The Bourbon King, The Inside Story: George Remus as a Business Leader

At the height of his power, George Remus purchased an office complex at 225 Race Street on the southwest corner of Race and Pearl Streets, renaming it the “Remus Building.” The lobby tile display (allegedly from the famous Rookwood Pottery) spelled out “Remus,” which he thought demonstrated his authority. For his second-floor office space, Remus spent $75,000 on lavish furniture, accessories, and equipment, as well as a personal chef.   (Courtesy Public Library of Cincinnati and Hamilton County, Cincinnati History Slide Collection)

At the height of his power, George Remus purchased an office complex at 225 Race Street on the southwest corner of Race and Pearl Streets, renaming it the “Remus Building.” The lobby tile display (allegedly from the famous Rookwood Pottery) spelled out “Remus,” which he thought demonstrated his authority. For his second-floor office space, Remus spent $75,000 on lavish furniture, accessories, and equipment, as well as a personal chef.

(Courtesy Public Library of Cincinnati and Hamilton County, Cincinnati History Slide Collection)

George Remus as a Business Leader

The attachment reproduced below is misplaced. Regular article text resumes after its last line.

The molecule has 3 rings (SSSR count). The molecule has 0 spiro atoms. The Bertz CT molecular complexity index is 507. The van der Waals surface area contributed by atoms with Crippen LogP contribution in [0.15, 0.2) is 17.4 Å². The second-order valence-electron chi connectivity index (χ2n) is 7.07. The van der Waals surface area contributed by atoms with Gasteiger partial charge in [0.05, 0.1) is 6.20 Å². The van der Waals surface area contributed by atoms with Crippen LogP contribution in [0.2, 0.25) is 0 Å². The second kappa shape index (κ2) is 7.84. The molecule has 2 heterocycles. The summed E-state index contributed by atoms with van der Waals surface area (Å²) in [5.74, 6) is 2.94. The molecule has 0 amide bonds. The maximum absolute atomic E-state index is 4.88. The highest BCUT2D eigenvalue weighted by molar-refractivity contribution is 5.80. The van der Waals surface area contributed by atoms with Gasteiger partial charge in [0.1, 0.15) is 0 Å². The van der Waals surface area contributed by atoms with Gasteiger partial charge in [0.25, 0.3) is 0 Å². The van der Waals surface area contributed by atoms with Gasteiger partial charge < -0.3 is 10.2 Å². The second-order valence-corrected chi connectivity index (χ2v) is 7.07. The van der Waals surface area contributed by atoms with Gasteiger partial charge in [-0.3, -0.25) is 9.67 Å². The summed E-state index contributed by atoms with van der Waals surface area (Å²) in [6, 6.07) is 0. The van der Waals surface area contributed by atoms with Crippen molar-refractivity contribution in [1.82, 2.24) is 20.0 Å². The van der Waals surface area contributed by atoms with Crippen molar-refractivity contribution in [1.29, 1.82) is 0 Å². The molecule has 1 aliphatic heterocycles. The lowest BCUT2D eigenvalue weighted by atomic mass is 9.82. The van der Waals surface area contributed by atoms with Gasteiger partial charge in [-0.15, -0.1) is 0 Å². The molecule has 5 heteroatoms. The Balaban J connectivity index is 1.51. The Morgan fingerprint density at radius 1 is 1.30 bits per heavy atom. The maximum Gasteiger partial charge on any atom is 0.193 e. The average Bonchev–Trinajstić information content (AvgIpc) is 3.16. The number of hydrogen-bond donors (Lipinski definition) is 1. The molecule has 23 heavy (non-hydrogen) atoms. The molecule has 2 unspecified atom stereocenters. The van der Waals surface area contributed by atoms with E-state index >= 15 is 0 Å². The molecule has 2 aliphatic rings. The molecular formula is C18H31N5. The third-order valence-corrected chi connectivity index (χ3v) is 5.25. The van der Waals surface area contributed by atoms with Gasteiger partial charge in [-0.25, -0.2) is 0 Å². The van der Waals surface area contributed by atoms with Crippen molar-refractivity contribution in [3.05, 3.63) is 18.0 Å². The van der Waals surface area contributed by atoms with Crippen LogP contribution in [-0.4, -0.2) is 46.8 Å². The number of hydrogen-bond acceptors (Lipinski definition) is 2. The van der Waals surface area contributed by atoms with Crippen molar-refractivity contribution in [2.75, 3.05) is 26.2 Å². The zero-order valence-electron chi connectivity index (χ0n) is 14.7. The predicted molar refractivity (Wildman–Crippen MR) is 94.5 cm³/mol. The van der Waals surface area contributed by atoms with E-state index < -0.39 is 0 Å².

Remus cashed out in Chicago and took his fat stacks to Cincinnati, the epicenter of the bourbon and beer industries in the early twentieth century. He parlayed his life earnings into a fortune that some estimate reached $200 million, which would be many billions of dollars today over the course of about two and a half years.

Remus realized that he could control every aspect of the bootlegging business, from production to distribution via other rumrunners and liquor operatives, while also selling directly to consumers. He called this idea “the circle,” which was probably modeled on what J. D. Rockefeller had done in the oil business. “Cornering the market” was a popular idea in the 1920s, a decade and a half after President Theodore Roosevelt had criticized business leaders for attempting to create corporate monopolies.

“Remus was to bootlegging what Rockefeller was to oil.”

— Paul Y. Anderson, St. Louis Dispatch

Basically, like Rockefeller in oil or J. P. Morgan in steel, George wanted to create a network that controlled all aspects of the bourbon industry, from creating the product in Kentucky distilleries to shipping and distribution, and then through the sales process. If he controlled all these points—thus creating the circle—he would dominate the market.

Creating this national network took a lot of money and a lot of hubris. Remus had both in spades. He pulled it off, but in the end, faced some of the same challenges businesses have always faced: lack of talent to manage the organization and deals that fell through. Remus needed henchmen that were as smart as him and he had trouble finding them. Then, his “sugaring” network—the term for bribery in the 1920s—fell through. These challenges essentially put him out of business.

Check out The Bourbon King: The Life and Crimes of George Remus, Prohibition’s Evil Genius for the whole story, including how Remus assessed his own abilities as a corporate leader.